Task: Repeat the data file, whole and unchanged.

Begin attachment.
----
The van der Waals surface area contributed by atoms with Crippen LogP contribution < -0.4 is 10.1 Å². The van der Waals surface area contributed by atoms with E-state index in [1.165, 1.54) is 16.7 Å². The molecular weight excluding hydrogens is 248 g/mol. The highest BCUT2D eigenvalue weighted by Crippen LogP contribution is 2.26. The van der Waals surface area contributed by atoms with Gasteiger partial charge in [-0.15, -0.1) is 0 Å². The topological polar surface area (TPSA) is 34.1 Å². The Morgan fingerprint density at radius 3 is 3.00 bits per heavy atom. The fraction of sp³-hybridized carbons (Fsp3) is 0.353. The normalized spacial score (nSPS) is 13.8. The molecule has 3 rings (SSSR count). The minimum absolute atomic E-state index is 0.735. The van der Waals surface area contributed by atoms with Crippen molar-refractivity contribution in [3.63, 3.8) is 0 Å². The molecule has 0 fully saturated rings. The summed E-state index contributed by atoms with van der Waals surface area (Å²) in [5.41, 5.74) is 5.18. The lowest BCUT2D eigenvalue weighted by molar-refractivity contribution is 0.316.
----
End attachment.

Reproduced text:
The van der Waals surface area contributed by atoms with Crippen LogP contribution < -0.4 is 10.1 Å². The van der Waals surface area contributed by atoms with E-state index in [1.165, 1.54) is 16.7 Å². The molecular weight excluding hydrogens is 248 g/mol. The highest BCUT2D eigenvalue weighted by Crippen LogP contribution is 2.26. The van der Waals surface area contributed by atoms with Gasteiger partial charge in [-0.15, -0.1) is 0 Å². The topological polar surface area (TPSA) is 34.1 Å². The Morgan fingerprint density at radius 3 is 3.00 bits per heavy atom. The fraction of sp³-hybridized carbons (Fsp3) is 0.353. The normalized spacial score (nSPS) is 13.8. The molecule has 3 rings (SSSR count). The minimum absolute atomic E-state index is 0.735. The van der Waals surface area contributed by atoms with Crippen molar-refractivity contribution in [3.63, 3.8) is 0 Å². The molecule has 0 fully saturated rings. The summed E-state index contributed by atoms with van der Waals surface area (Å²) in [5.41, 5.74) is 5.18. The lowest BCUT2D eigenvalue weighted by molar-refractivity contribution is 0.316.